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Comments about ‘'Bully' fights back: Hard-hitting film looks at impacts of being tormented’

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Published: Thursday, April 12 2012 6:57 p.m. MDT

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just-a-fan
Bountiful, UT

I totally support this idea. We need our young people seeing this movie.

Iron Rod
Salt Lake City, UT

Teachers and school administators in charge of discipline should be encouraged to view this film.

It is my opinion it is a low priority in our public schools.

Administrators who fail to enforce "anti bullying policies" should be held accountable!

Bullying is not tolerated in adults life why is it toleratted in our schools?

The answer "We were just playing around" should not be tolerated

Grandpa B
Kearns, UT

I don't care the rating, I'm going to see it, and I urge many, many parent to see it. I'm a grandpa and my life is still scarred from the "harmless fun" my school mates had at my expense. My 12 years of public education taught me I'm a worthless Nobody, and in the 40 year since I've still to overcome it. If this moving keeps one child from the path I've led, then it will be worth it.

utahboni
Ogden, UT

Both my daughter and I have been bullied. The hardest part to deal with is that most people in a position of authority side with the bullies. Bullies are seen as winners and those being bullied are seen as losers. Authority figures have a bias towards people they view as potential new leaders. Most often those at the front of the pack got there by being bullies and pushing down anyone who competes with them in any way.
I most freqently get bullied by people who go through life on looks alone. This was true when I was in school and is still true in the workplace. When they figure out how much more intelligent I am than they are, they try to level the playing field through bullying.
Our society sets a very high premium on winning at any cost. To reduce or eliminate bullying, it would take a major shift towards a more socialist mindset. I don't see us trending in that direction.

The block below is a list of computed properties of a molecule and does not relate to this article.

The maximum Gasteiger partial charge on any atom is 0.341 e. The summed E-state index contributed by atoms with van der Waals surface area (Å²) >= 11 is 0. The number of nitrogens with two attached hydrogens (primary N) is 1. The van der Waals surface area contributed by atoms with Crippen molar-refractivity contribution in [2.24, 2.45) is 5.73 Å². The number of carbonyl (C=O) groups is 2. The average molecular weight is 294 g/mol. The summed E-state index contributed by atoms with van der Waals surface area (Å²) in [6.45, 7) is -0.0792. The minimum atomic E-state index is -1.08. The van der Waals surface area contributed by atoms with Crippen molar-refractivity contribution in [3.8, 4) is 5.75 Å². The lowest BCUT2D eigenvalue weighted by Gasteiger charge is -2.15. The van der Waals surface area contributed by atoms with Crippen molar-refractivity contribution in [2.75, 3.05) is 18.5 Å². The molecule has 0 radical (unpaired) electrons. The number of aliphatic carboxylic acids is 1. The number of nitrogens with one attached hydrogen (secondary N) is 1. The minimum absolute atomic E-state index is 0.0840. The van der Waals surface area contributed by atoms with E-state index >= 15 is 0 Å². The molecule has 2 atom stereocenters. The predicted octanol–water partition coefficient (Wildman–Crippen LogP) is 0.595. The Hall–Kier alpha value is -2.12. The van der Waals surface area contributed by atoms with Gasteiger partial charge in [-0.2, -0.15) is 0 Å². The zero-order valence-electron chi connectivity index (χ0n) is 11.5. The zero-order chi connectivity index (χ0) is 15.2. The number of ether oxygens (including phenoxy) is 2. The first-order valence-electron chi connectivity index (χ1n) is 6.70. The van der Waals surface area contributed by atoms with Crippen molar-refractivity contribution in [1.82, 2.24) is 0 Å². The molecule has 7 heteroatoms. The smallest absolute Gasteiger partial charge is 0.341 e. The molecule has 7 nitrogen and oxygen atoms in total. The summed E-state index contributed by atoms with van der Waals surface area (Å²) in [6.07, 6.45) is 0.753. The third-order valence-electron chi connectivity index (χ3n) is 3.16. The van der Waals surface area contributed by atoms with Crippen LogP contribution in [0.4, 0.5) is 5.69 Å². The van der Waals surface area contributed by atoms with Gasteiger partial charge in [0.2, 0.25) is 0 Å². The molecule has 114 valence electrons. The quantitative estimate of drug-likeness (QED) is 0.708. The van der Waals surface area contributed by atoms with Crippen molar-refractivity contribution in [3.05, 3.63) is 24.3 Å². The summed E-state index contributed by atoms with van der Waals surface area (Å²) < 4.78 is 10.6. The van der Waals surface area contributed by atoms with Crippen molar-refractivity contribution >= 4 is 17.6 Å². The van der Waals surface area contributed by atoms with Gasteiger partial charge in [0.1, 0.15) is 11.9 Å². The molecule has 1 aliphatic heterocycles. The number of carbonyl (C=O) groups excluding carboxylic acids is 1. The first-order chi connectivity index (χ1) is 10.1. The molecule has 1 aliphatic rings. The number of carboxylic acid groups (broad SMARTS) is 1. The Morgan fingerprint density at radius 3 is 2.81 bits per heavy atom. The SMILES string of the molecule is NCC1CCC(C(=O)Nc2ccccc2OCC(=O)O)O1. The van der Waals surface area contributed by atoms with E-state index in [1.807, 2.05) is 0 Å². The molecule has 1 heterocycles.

justamacguy
Manti, UT

Encouraging others to step in is the wrong to do. Look what it did for Mr. Zimmerman. Getting involved will only get you in trouble too. Let authorities handle the matter.

raybies
Layton, UT

I think one trivializes school administration to suggest this is not a priority in schools. It is. My kids have had extensive anti-bullying training in both states in which they've attended public school. The fact remains that it occurs because bullying is human nature--it's an option to anyone who is striving to get power. And the truth is we all crave (and need some kind of) power. The reason bullying is a serious problem today is because many children simply don't have the support from extended family and parents on how to deal with it. And school officials are often unable to combat it, due to the fact that they have no power to create real-world consequences or an impact in the lives of the bullies or the bullied. The despondency a child feels creates extremely sad consequences in the form of extreme violence either to self or just against everyone.

Pack
Layton, Utah

Part of this is a parent problem. Parents need to teach their children how to handle a bully and also teach their children to not become a bully. Once again, the break down of the family plays a major role in this problem.

xert
Santa Monica, CA